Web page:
Leswick, known more as a checker than a scorer, flipped the puck into the Montreal zone. All-Star defenseman Doug Harvey reached out with his gloved hand to knock the puck out of the air -- but instead, he tipped it over goalie Gerry McNeil's shoulder at 4:29.

Just like that, the Wings were champions.

"I flipped it nice and high and turned to get off the ice," Leswick recounted nearly a half-century later. "The next thing I knew, everyone was celebrating. It had gone in.

"We started celebrating, and the crowd at the old Olympia went wild."

April 23, 1950 -- New York Rangers 3 at Detroit 4 (2 OT) -- But for a bit of bad luck, the Rangers' 54-year Cup drought might have been a lot shorter.

The fourth-place Rangers shocked Montreal to advance to their first Final since 1940. The first-place Red Wings were expected to make short work of the Blueshirts, especially because New York had to play all seven games away from Madison Square Garden, where the circus turned the Rangers into road warriors every spring. Games 2 and 3 were played in Toronto, the rest in Detroit.

But with center Don Raleigh scoring back-to-back overtime goals, the Rangers took a 3-2 series lead into Game 6. The Wings rallied for a 5-4 win, setting up the third Game 7 in Final history.

Once again, the Rangers got the jump on the Wings, as Allan Stanley and Tony Leswick scored first-period power-play goals to give New York a 2-0 lead. Sid Abel and Pete Babando scored power-play goals 21 seconds apart to tie the game early in the second period. Buddy O'Connor put the Rangers back in front at 11:42, but Jimmy McFadden tied the game again by beating Chuck Rayner at 15:57.

After a scoreless third period, the teams began the first Game 7 overtime in Final history. Rayner survived a barrage by the Wings in the first overtime, and Raleigh missed a chance to be the hero early in the second.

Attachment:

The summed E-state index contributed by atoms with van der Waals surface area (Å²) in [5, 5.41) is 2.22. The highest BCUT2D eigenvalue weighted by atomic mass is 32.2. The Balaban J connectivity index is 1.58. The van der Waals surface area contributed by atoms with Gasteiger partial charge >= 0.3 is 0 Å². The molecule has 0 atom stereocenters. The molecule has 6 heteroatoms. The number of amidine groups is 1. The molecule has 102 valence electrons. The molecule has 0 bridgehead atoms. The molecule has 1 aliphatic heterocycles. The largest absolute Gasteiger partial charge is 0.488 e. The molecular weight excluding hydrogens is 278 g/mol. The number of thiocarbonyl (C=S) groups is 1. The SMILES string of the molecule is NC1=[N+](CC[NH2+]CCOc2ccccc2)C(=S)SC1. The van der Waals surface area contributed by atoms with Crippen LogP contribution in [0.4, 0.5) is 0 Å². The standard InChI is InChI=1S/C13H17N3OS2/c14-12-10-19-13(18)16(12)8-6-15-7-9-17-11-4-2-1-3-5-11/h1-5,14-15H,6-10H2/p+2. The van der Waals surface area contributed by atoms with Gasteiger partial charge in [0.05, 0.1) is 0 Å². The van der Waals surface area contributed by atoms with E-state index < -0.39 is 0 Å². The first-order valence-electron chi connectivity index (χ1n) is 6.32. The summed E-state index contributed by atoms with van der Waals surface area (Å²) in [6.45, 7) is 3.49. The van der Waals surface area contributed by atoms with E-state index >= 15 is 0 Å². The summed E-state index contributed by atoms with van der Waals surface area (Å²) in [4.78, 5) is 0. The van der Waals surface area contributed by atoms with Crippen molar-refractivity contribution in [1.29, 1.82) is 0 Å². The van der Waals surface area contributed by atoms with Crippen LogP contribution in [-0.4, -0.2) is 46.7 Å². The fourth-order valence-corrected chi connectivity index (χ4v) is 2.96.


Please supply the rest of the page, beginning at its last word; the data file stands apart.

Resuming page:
"I had a couple of chances, especially in the second overtime," he remembered more than 50 years later. "I think one of them went over my stick, and another hit the post or the crossbar."

The end came 8:31 into the second overtime when George Gee won a faceoff back to Babando, who whipped a shot past Rayner for the winner.

"To have the Stanley Cup that close and not get it was terrible," Raleigh said. "It was heartbreaking. The funny thing was that Babando later played with me on the Rangers."

That came in 1952-53 -- and by then, the Rangers were well into their long Cup-less streak, while the Wings were enjoying a stretch in which they won four Cups in six years.

Pittsburgh Penguins Eastern Conference Champs GearApril 22, 1945 -- Toronto 2 at Detroit 1 -- The second Game 7 in the history of the Stanley Cup Final had the same participants, but a complete role reversal. This time, the Leafs were hanging on after winning the first three games, all via shutout, only to see the Wings take the next three -- including a pair in Toronto.

Game 7 was back at the Olympia, where it looked like the Wings would avenge their collapse of three years earlier. But it was not to be.

The teams were locked in a 1-1 tie with less than half the third period remaining before veteran defenseman Babe Pratt scored a power-play goal with 7:46 remaining, giving the Leafs a 2-1 lead. Goaltender Frank McCool made it stand up, and the Leafs were champions again -- beginning a run of four Cups in five years.

April 18, 1942 -- Detroit 1 at Toronto 3 -- The first Game 7 in Final history (the best-of-7 format was only three years old) is still one of the most famous -- it capped the greatest comeback in sports history.

Detroit won the first three games of the Final and appeared to be on its way to a sweep. Instead, the Maple Leafs rallied for a 4-3 win at Detroit in Game 4, blew out the Wings 9-3 in Game 5 and won 3-0 at Detroit in Game 6, setting up the first Game 7 with the Stanley Cup at stake.

But the record crowd of 16,218 at Maple Leafs Gardens was worried entering the final period. The Wings, showing no effects from three-straight losses, led 1-0 after 40 minutes. The Leafs got a break when referee Bill Chadwick penalized Jimmy Orlando, giving Toronto a power play, and Sweeney Schriner deflected the puck past Johnny Mowers to tie the score and trigger an eruption at the usually staid Gardens.

Toronto kept pushing and went ahead when Pete Langelle knocked home a loose puck at 9:48. Schriner scored again with less than five minutes remaining, and the Leafs had a 3-1 victory -- capping the greatest comeback of all time.

Contact John Kreiser at

View More